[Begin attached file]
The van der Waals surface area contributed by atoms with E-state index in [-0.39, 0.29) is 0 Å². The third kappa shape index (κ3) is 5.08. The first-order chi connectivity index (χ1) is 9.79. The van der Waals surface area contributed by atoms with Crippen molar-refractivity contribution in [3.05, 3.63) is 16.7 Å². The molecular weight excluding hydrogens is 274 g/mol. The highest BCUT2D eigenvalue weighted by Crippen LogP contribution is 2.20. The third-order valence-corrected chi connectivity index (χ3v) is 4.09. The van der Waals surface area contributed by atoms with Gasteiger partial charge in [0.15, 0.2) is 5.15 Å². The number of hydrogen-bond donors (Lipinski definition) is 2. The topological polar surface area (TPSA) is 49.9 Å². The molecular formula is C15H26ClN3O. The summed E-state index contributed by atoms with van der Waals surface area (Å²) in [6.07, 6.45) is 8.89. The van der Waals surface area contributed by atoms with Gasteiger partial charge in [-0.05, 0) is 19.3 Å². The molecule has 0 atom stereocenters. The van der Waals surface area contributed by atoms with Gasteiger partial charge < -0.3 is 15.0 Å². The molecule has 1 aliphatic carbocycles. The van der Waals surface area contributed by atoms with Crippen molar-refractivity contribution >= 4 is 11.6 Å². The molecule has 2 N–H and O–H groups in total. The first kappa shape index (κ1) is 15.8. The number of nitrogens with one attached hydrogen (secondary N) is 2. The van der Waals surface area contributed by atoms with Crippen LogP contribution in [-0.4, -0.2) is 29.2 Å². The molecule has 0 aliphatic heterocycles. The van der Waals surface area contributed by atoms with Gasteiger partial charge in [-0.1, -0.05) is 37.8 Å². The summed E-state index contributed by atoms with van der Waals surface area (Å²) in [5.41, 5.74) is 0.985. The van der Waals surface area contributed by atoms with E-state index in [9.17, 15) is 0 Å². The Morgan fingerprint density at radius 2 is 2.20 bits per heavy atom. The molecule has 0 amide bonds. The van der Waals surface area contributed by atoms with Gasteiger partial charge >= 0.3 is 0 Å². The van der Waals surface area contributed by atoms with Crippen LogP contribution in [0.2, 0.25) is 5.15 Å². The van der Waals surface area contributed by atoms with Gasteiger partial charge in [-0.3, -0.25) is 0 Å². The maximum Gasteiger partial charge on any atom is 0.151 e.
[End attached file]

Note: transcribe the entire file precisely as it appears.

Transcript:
The van der Waals surface area contributed by atoms with E-state index in [-0.39, 0.29) is 0 Å². The third kappa shape index (κ3) is 5.08. The first-order chi connectivity index (χ1) is 9.79. The van der Waals surface area contributed by atoms with Crippen molar-refractivity contribution in [3.05, 3.63) is 16.7 Å². The molecular weight excluding hydrogens is 274 g/mol. The highest BCUT2D eigenvalue weighted by Crippen LogP contribution is 2.20. The third-order valence-corrected chi connectivity index (χ3v) is 4.09. The van der Waals surface area contributed by atoms with Gasteiger partial charge in [0.15, 0.2) is 5.15 Å². The number of hydrogen-bond donors (Lipinski definition) is 2. The topological polar surface area (TPSA) is 49.9 Å². The molecular formula is C15H26ClN3O. The summed E-state index contributed by atoms with van der Waals surface area (Å²) in [6.07, 6.45) is 8.89. The van der Waals surface area contributed by atoms with Gasteiger partial charge in [-0.05, 0) is 19.3 Å². The molecule has 0 atom stereocenters. The van der Waals surface area contributed by atoms with Gasteiger partial charge < -0.3 is 15.0 Å². The molecule has 1 aliphatic carbocycles. The van der Waals surface area contributed by atoms with Crippen molar-refractivity contribution >= 4 is 11.6 Å². The molecule has 2 N–H and O–H groups in total. The first kappa shape index (κ1) is 15.8. The number of nitrogens with one attached hydrogen (secondary N) is 2. The van der Waals surface area contributed by atoms with Crippen LogP contribution in [-0.4, -0.2) is 29.2 Å². The molecule has 0 aliphatic heterocycles. The van der Waals surface area contributed by atoms with Gasteiger partial charge in [-0.1, -0.05) is 37.8 Å². The summed E-state index contributed by atoms with van der Waals surface area (Å²) in [5.41, 5.74) is 0.985. The van der Waals surface area contributed by atoms with E-state index in [9.17, 15) is 0 Å². The Morgan fingerprint density at radius 2 is 2.20 bits per heavy atom. The molecule has 0 amide bonds. The van der Waals surface area contributed by atoms with Gasteiger partial charge >= 0.3 is 0 Å². The van der Waals surface area contributed by atoms with Crippen LogP contribution in [0.2, 0.25) is 5.15 Å². The van der Waals surface area contributed by atoms with Gasteiger partial charge in [-0.3, -0.25) is 0 Å². The maximum Gasteiger partial charge on any atom is 0.151 e.